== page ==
— Raveesh Kumar (@MEAIndia) September 18, 2017
Therefore, India’s statement at the UNHRC in Geneva is significant as it demonstrated yet another way that New Delhi is trying to improve the political capital of the Hasina government by bringing more balance in its public position, sources confirmed to The Wire.
In another part of the statement, Chander described the refugee crisis as a “serious problem” and mentioned India’s humanitarian relief. He further said Dhaka’s role must be recognised: “The role being played by Bangladesh in extending humanitarian assistance to the refugees deserves recognition”.
Till now, 415,000 Rohingya refugees have streamed Bangladesh in the last three weeks.
Other part of the statement were a direct echo of the September 9 press release on Rakhine:
It is imperative that violence is ended and normalcy in the State is restored expeditiously through a solution based on respect for peace, communal harmony, justice, dignity and democratic values. We urge that the situation in Rakhine State be handled with restraint, focusing on the welfare of the civilian population.
India also batted for Myanmar, as it has done on previous occasions at the UNHRC. Pointing out that Myanmar has been regularly tabling reports before UN bodies, Chander pointed out that Aung San Suu Kyi-led government had committed to implement the report of the UN special advisory commission on Rakhine State to the ‘fullest extent’.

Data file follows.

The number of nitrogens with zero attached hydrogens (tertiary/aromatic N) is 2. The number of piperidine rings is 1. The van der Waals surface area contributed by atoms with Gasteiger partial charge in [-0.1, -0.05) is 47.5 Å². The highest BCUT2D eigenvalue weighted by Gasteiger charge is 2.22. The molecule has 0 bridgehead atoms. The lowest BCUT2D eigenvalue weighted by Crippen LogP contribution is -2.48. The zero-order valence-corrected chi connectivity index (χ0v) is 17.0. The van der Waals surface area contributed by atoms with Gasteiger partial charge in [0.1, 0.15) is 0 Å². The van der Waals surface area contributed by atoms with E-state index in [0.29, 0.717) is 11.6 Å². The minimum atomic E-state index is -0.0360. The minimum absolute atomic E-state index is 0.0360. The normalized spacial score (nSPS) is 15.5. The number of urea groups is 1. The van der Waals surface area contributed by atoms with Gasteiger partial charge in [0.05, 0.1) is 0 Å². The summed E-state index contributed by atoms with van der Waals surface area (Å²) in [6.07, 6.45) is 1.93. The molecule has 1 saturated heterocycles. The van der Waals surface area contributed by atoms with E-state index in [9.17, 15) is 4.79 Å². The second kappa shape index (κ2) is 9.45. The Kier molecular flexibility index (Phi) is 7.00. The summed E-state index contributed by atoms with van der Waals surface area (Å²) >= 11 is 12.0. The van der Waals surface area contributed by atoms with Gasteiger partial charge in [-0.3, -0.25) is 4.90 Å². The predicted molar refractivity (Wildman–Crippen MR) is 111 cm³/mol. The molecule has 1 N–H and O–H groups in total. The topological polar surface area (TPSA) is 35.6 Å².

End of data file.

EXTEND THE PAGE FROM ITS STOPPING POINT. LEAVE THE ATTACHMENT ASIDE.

“The international community must extend full support to government of Myanmar in its efforts,” he said.
Reflecting Modi’s statement in Myanmar, he said that India’s view was that the “long-term solution” is socio-economic and infrastructure development in Rakhine State. The senior Indian diplomat then mentioned India’s proposal to provide financial and technical assistance for projects in Rakhine.
“We are of the firm belief that the international community, including UN agencies, need to continue to engage constructively with the people and government of Myanmar,” he said.
As per the norm, India’s statement again did not use the term ‘Rohingya’ – in keeping with Myanmar’s stance on the issue.
The meeting in Geneva saw the chairman of the fact-finding mission, Marzuki Darusman, asking for an extension of their mandate till September 2018.
On Tuesday, Suu Kyi, who has been criticised by human rights organisations and Islamic countries for her ‘silence’ on the matter, gave her first public speech on the subject. She said that her country was ready to take back refugees after a “verification” process and reached out to the global community for support.
Among neighbours, Myanmar has generally been backed by India – and China, which has shielded Nyay Pyi Taw in the United Nations Security Council.
The Chinese foreign ministry spokesperson Lu Kang said in Beijing that it hoped that speech will help the international community to understand the situation and support the Myanmar government. “As a friendly neighbour, China will continue to provide the necessary help for Myanmar to maintain domestic stability and development,” he said.